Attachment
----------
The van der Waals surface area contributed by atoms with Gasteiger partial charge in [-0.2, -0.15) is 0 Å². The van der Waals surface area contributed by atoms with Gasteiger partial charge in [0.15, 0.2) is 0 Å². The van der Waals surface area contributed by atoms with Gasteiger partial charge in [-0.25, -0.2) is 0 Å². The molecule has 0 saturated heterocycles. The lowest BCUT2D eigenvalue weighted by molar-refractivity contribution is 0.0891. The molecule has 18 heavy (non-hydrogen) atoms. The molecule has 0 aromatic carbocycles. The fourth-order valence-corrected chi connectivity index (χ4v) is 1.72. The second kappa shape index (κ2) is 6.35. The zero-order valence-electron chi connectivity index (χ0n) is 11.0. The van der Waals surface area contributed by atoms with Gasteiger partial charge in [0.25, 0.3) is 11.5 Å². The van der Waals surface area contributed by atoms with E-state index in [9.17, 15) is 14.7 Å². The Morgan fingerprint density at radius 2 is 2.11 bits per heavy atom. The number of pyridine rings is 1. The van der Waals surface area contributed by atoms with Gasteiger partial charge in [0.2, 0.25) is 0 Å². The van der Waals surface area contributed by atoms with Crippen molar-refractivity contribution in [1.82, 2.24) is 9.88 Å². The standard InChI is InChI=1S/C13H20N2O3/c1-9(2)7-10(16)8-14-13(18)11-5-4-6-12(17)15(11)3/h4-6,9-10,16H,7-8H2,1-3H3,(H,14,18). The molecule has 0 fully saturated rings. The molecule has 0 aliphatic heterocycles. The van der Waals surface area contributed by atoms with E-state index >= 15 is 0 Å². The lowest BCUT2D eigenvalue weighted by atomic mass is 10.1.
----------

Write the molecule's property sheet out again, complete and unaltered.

The van der Waals surface area contributed by atoms with Gasteiger partial charge in [-0.2, -0.15) is 0 Å². The van der Waals surface area contributed by atoms with Gasteiger partial charge in [0.15, 0.2) is 0 Å². The van der Waals surface area contributed by atoms with Gasteiger partial charge in [-0.25, -0.2) is 0 Å². The molecule has 0 saturated heterocycles. The lowest BCUT2D eigenvalue weighted by molar-refractivity contribution is 0.0891. The molecule has 18 heavy (non-hydrogen) atoms. The molecule has 0 aromatic carbocycles. The fourth-order valence-corrected chi connectivity index (χ4v) is 1.72. The second kappa shape index (κ2) is 6.35. The zero-order valence-electron chi connectivity index (χ0n) is 11.0. The van der Waals surface area contributed by atoms with Gasteiger partial charge in [0.25, 0.3) is 11.5 Å². The van der Waals surface area contributed by atoms with E-state index in [9.17, 15) is 14.7 Å². The Morgan fingerprint density at radius 2 is 2.11 bits per heavy atom. The number of pyridine rings is 1. The van der Waals surface area contributed by atoms with Gasteiger partial charge in [0.2, 0.25) is 0 Å². The van der Waals surface area contributed by atoms with Crippen molar-refractivity contribution in [1.82, 2.24) is 9.88 Å². The standard InChI is InChI=1S/C13H20N2O3/c1-9(2)7-10(16)8-14-13(18)11-5-4-6-12(17)15(11)3/h4-6,9-10,16H,7-8H2,1-3H3,(H,14,18). The molecule has 0 fully saturated rings. The molecule has 0 aliphatic heterocycles. The van der Waals surface area contributed by atoms with E-state index >= 15 is 0 Å². The lowest BCUT2D eigenvalue weighted by atomic mass is 10.1.